By John Colson
Summertime visitors to Colorado Rocky Mountain School in Carbondale will likely see at least one of these four working in the school’s gardens. The gardeners, from left, are Bryan Cronan of Atlanta, Casey Bowen of Littleton, CRMS garden program director Linda Halloran of Carbondale, and Katherine Johnson of Oakland, Calif. They expect to grow about 12,000 pounds of fruits and vegetables this year. (Kelley Cox / Post Independent)
CARBONDALE, Colorado — Some healthy-food activists in the area believe the time is right for local communities to declare their “food sovereignty” from federal food safety regulations and corporate food production and marketing.
They see it as a way of encouraging the production and consumption of locally grown produce, dairy products, meats and more, which advocates say is critical to the survival of individual humans and society at large.
“Local crops and animals are thrifty with energy and buffered from far away disasters, droughts, and violence,” said Will Evans, 69, of Carbondale. The former physician favors greater local control of the food chain.
Locally grown foods, advocates say, taste better, are more nutritious and are produced by the friends and neighbors of the buyers, which translates into greater security for both producers and consumers.
“For 10,000 years, the people of this valley sustained themselves locally,” Evans continued. “The Northern Utes (a tribe that once controlled much of Colorado) were very good at this. A hundred years ago the farmers and ranchers of this valley were largely self-sufficient. Today, we consume mostly imported food.”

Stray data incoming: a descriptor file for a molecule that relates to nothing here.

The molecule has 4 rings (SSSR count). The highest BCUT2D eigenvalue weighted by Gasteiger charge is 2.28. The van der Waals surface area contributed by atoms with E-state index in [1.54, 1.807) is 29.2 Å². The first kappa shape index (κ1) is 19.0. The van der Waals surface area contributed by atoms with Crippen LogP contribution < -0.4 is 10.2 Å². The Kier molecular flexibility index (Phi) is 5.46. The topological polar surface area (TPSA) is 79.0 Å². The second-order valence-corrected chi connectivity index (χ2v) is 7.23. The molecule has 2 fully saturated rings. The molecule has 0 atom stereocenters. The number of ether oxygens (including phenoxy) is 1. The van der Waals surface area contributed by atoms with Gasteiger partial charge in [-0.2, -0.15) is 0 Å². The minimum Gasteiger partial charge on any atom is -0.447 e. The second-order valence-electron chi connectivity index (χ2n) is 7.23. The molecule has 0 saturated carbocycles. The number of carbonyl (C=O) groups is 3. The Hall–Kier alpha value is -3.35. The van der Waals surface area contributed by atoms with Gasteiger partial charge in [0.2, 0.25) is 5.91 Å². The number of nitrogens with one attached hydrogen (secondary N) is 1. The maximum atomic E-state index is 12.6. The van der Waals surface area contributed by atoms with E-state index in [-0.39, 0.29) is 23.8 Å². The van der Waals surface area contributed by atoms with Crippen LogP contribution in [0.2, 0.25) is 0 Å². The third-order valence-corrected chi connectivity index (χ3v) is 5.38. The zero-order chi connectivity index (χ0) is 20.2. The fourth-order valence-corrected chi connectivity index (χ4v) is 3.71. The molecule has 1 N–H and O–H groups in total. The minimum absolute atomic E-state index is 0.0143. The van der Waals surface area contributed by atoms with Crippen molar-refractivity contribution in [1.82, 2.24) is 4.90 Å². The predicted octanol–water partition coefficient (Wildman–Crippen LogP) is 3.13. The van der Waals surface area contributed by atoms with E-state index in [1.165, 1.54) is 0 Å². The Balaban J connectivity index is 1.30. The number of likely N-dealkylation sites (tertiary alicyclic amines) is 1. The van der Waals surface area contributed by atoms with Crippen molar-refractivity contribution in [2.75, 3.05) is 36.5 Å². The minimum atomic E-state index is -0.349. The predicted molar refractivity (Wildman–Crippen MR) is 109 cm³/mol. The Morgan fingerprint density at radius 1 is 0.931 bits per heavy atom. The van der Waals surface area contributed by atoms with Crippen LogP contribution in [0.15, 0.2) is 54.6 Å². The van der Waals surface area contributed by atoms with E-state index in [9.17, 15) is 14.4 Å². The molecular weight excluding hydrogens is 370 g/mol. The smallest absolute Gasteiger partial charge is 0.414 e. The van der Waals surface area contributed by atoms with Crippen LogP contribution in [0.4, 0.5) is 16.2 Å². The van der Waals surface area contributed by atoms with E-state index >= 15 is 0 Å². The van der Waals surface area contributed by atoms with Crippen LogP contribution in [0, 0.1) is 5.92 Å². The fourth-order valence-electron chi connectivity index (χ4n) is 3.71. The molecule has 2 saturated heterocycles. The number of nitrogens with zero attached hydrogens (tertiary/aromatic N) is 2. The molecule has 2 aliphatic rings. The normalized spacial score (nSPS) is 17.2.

Those imports, he noted, are trucked here from agribusiness centers typically hundreds of miles from the Roaring Fork Valley. He said that’s a waste of energy and bad for the nutritive value of the food.
Producing food without government interference
Others, though, are not so sure about joining the food sovereignty movement.
One local farmer worries that any attempt to legislate local food preferences could draw federal scrutiny to the already thriving system of farms, greenhouses and markets that has sprung up over the past couple of decades.
“For me, it’s kind of a right to choose what we want to eat and what we want to buy,” said Brook LeVan, co-owner of the Sustainable Settings farming center outside of town. The nonprofit farm produces lamb, beef, vegetables, fruits and eggs, and is working on starting a dairy.
LeVan said he is aware of the efforts in other parts of the country, where local-food proponents are trying to loosen the grip of corporate food producers and markets.
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